My Week with Fraggle Rock, Part 1: Better Than Everything

Published: November 2, 2004
Categories: Feature

Part Two Part Three

Today: Episode 1 — “Beginnings”

Well, wouldn’t you know it! All this time, we’ve been saying that Henson should put out Fraggle Rock DVD’s, and all this time, they’ve been acting like putting out Fraggle Rock DVD’s was just the hardest thing in the world. Oh, we couldn’t possibly! they’d say, putting up their feet on the desk. In this weather? Don’t be a fool. We’d have to go up to the attic and dig through all the boxes just to find the things, and then we’d have to drag them downstairs, dust them off, digitize them, rejigger the video transfer and cross-fade the mono tracks. Then we’d have to put them on DVD’s, and after all that work, who’d buy them? You, and your six sad little friends, that’s who. It’s hardly even worth getting up for, they’d sigh, and then they’d put their heads down for a long nap. Poor dears, we really worked them to the bone, didn’t we? No wonder they looked so tired all the time.

And then, just as they were settling in and really getting used to never making any money ever again in their lives, the company ran into some kind of mysterious financial trouble. I blame evil spirits, personally, either evil spirits or street gangs.

So, strapped for cash, Henson sold off the Muppets, and they licensed what was left of their library to HIT Entertainment, and now, hey presto: Fraggle Rock on DVD. Turns out it wasn’t so hard after all! And who’s buying it? Me, and my five sad little friends. (One of them got bored waiting, and went off to become a Tobey Maguire fan.)

Anyway, now that they’ve finally gone to the trouble of putting the show out on DVD, I suppose it’s only polite for us to sit down and watch it. So here we go.

A quick spoiler warning: What follows is a commentary, and not a review — the difference being that I may give away the endings. Therefore, this article is intended for people who have seen these episodes before, or who don’t care about spoilers for 20 year old puppet shows. If you haven’t seen these and you care, go buy the DVD and we’ll meet you back here. (If you’re buying it, and please go ahead and do that, just remember: It’s available exclusively at WalMart and at the HIT Entertainment website until October.)

myweekfraggle02The first episode of Fraggle Rock aired in January, 1983 — so, to get the context here, let’s take a look at some of the other children’s shows on television in 1983. Let’s see. Gilligan’s Planet was on that season, which was a cartoon version of Gilligan’s Island, but in space — and so was The Gary Coleman Show, a cartoon starring Gary Coleman as a guardian angel. In space. Or not in space, maybe, I don’t know. They made The Little Rascals into a cartoon that year, too, and Richie Rich, and Pac Man, and Saturday Supercade, which was a bunch of shorts about Donkey Kong and Q*bert. For the first half of 1983, there was The Scooby, Scrappy and Yabba Doo Show, and then in the fall, they changed it into The New Scooby and Scrappy Doo Show. The Monchichis had a show that year, and so did Rubik the Amazing Cube… and don’t forget the Mork and Mindy – Laverne and Shirley – Fonz Hour. Basically, 1983 was the year that all the TV producers in the world just said, screw it, we get rich no matter what we do, let’s turn any old thing into a cartoon and then pay some Koreans two bucks an hour to animate it.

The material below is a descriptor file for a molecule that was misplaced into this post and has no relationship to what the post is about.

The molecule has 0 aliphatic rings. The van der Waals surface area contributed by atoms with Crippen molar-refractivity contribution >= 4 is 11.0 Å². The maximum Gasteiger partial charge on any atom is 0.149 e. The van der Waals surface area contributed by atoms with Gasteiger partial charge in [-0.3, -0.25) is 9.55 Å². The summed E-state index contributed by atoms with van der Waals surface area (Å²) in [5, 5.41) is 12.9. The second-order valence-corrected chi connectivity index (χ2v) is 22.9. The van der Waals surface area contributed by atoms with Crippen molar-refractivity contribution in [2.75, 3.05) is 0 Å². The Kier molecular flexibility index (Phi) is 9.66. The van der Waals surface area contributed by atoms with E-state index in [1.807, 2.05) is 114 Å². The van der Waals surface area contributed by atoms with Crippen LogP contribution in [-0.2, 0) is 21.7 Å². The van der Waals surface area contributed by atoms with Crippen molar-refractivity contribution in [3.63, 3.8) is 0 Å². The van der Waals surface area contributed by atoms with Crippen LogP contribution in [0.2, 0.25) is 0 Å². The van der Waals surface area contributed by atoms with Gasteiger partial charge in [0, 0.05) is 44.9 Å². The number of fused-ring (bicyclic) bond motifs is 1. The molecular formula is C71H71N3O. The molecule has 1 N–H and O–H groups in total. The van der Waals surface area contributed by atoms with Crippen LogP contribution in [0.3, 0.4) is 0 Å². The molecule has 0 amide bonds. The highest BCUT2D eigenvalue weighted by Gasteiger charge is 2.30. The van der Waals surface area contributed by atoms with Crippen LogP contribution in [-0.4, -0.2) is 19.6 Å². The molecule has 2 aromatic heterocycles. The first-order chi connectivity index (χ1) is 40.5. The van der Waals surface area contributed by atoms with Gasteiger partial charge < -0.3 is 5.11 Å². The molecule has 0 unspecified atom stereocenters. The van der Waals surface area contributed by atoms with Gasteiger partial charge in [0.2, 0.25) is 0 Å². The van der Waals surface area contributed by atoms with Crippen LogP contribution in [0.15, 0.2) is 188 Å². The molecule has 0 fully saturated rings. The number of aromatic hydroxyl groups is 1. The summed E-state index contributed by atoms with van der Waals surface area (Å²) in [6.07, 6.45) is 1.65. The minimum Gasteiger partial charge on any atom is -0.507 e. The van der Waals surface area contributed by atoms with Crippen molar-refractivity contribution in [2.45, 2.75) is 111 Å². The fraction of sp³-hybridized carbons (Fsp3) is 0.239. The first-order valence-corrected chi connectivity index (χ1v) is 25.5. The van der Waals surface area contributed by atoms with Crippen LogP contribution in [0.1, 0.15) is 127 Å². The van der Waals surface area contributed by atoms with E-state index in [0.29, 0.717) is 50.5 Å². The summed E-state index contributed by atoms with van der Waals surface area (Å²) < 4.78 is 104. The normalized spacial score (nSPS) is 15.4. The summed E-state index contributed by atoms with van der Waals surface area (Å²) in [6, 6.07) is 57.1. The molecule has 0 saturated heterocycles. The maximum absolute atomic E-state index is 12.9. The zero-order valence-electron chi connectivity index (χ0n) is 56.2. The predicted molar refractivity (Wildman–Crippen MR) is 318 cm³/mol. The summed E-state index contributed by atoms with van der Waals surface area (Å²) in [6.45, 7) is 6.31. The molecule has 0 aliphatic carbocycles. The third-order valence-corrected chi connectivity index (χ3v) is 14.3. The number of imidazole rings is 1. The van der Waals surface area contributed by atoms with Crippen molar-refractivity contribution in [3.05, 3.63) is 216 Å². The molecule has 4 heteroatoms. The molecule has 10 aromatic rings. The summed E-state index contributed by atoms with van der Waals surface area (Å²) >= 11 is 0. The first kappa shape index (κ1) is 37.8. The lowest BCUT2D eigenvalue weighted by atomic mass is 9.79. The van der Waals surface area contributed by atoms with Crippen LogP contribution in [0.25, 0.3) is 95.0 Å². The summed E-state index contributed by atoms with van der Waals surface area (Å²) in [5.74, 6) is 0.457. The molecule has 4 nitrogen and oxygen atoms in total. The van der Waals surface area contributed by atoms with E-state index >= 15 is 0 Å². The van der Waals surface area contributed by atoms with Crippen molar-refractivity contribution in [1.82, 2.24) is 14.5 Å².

In other words, 1983 was a terrible year for kid’s shows, and a terrible year for TV in general, and frankly a terrible year for the economy and for gay people and for Korean animators and for pretty much everything else in the world.

So try to keep all that in your head when you fire up your Fraggle Rock DVD, that your options as a child at that moment are Rubik the Amazing Cube, Scrappy Doo… and this.

The theme song for Fraggle Rock lasts a full sixty seconds, which is long for a theme song, but in that one minute, there’s more creative energy than in all those other 1983 TV shows combined. You start with Doc and Sprocket in the workshop, you go down the hole to the Fraggle caves, and then there’s the Doozers, and then there’s the Gorgs’ garden, and everything is running around and shouting and dancing, and basically, if you like having a lot of television show in your television show, then this is the one for you.

Right from the first moment, you get a sense of how big this show is. The Muppet Show had basically three main sets, and Sesame Street has basically one big set. But Fraggle Rock is full of scenery, and big puppets, and little puppets, and caves and dogs and swimming and everything. How exciting would it be, to be that child in January 1983, your eyes glazing over after another episode of Gilligan’s Planet, and then you switch the dial and you see all of this! You’d get the shock of your life.

And it’s not just puppets and scenery. Early on, Uncle Matt narrates a little description of the Fraggles: “Fearless, dignified, intelligent… they represent the very pinnacle of civilization and culture.” BONK! And a Fraggle walks headlong into a stalactite, followed by another Fraggle balancing a pumpkin on his nose. This is Jerry Juhl doing the script, and after five years of writing The Muppet Show, he has a perfectly tuned ear for mixing clever lines with basic physical humor.